Ben Loyal is a stunning mountain situated on the northern coast of Sutherland.  On our recent holiday there in May this year we decided to try and climb it.  It’s quite a long walk in to the base of the hill and then a steep pull up to the broad ridge.  As we got to the top of the steep ground the weather that had until then been fine, quickly deteriorated and within a few minutes the snow was falling and the cloud descended.  It was quite magnificent watching the big snow flakes and as I stood there I remember thinking that this scene would make a good painting.  Hopefully this is it!

 

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'Snow showers, over the Flow Country, Sutherland'

‘Snow showers, over the Flow Country, Sutherland’

‘Snow showers over the Flow Country, Sutherland’, Acrylic & Pastel, 2012, 76 x 23 cm
Catalogue number: 229
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About this painting:
Region: Northern Highlands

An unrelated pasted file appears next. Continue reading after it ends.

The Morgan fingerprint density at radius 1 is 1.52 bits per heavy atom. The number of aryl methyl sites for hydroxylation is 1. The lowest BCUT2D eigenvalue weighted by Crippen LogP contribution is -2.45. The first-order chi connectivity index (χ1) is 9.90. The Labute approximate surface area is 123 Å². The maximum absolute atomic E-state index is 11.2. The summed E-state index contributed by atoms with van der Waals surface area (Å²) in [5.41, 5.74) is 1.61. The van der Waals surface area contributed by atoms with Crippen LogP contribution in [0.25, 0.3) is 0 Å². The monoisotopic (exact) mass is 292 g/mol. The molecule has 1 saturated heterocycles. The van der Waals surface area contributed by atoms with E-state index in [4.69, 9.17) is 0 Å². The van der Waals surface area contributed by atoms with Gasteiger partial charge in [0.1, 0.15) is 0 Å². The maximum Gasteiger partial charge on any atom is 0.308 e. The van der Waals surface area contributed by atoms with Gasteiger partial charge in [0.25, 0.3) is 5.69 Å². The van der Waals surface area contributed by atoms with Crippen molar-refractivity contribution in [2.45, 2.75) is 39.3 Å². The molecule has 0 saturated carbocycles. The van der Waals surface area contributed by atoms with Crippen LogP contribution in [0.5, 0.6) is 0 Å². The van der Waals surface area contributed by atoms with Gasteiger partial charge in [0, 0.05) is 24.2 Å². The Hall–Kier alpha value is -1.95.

This is another of my new ‘Sutherland’ paintings.  This is based on the views we had as we were walking towards the base of Beinn Griam Beg, a modest hill of just under 600m that rises from the expanse of the Flow Country.  Conditions were very varied and bright sunshine would quickly turn to driving snow and mist …the hills we were walking towards rapidly disappearing only to reappear half an hour later with a slightly white coating.

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'Approaching snow shower...on the slopes of Ben Loyal, Sutherland'

‘Approaching snow shower…on the slopes of Ben Loyal, Sutherland’

‘Approaching snow shower….on the slopes of Ben Loyal, Sutherland’, Acrylic & Pastel, 2012, 76 x 23 cm